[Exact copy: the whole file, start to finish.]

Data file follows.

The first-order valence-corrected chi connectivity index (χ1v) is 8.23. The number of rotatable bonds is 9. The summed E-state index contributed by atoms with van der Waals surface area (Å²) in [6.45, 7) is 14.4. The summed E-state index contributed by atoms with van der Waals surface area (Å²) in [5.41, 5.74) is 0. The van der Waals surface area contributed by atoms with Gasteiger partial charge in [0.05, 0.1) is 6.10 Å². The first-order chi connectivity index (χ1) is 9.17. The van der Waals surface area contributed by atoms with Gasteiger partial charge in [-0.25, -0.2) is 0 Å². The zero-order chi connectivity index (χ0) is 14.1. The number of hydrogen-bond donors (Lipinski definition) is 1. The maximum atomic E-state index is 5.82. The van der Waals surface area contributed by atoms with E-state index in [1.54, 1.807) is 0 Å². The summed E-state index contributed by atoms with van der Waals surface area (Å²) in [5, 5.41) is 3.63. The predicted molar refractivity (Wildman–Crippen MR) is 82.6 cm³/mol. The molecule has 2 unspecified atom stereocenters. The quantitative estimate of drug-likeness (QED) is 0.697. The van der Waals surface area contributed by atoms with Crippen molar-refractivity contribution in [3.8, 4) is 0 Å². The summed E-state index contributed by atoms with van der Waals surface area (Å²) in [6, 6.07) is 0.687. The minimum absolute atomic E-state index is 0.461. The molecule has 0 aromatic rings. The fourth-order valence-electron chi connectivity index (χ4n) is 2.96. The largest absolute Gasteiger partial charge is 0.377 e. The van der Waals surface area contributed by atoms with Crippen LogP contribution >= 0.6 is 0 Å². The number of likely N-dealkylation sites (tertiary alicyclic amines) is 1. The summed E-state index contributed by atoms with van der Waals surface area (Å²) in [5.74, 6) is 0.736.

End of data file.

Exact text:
The first-order valence-corrected chi connectivity index (χ1v) is 8.23. The number of rotatable bonds is 9. The summed E-state index contributed by atoms with van der Waals surface area (Å²) in [6.45, 7) is 14.4. The summed E-state index contributed by atoms with van der Waals surface area (Å²) in [5.41, 5.74) is 0. The van der Waals surface area contributed by atoms with Gasteiger partial charge in [0.05, 0.1) is 6.10 Å². The first-order chi connectivity index (χ1) is 9.17. The van der Waals surface area contributed by atoms with Gasteiger partial charge in [-0.25, -0.2) is 0 Å². The zero-order chi connectivity index (χ0) is 14.1. The number of hydrogen-bond donors (Lipinski definition) is 1. The maximum atomic E-state index is 5.82. The van der Waals surface area contributed by atoms with E-state index in [1.54, 1.807) is 0 Å². The summed E-state index contributed by atoms with van der Waals surface area (Å²) in [5, 5.41) is 3.63. The predicted molar refractivity (Wildman–Crippen MR) is 82.6 cm³/mol. The molecule has 2 unspecified atom stereocenters. The quantitative estimate of drug-likeness (QED) is 0.697. The van der Waals surface area contributed by atoms with Crippen molar-refractivity contribution in [3.8, 4) is 0 Å². The summed E-state index contributed by atoms with van der Waals surface area (Å²) in [6, 6.07) is 0.687. The minimum absolute atomic E-state index is 0.461. The molecule has 0 aromatic rings. The fourth-order valence-electron chi connectivity index (χ4n) is 2.96. The largest absolute Gasteiger partial charge is 0.377 e. The van der Waals surface area contributed by atoms with Crippen LogP contribution >= 0.6 is 0 Å². The number of likely N-dealkylation sites (tertiary alicyclic amines) is 1. The summed E-state index contributed by atoms with van der Waals surface area (Å²) in [5.74, 6) is 0.736.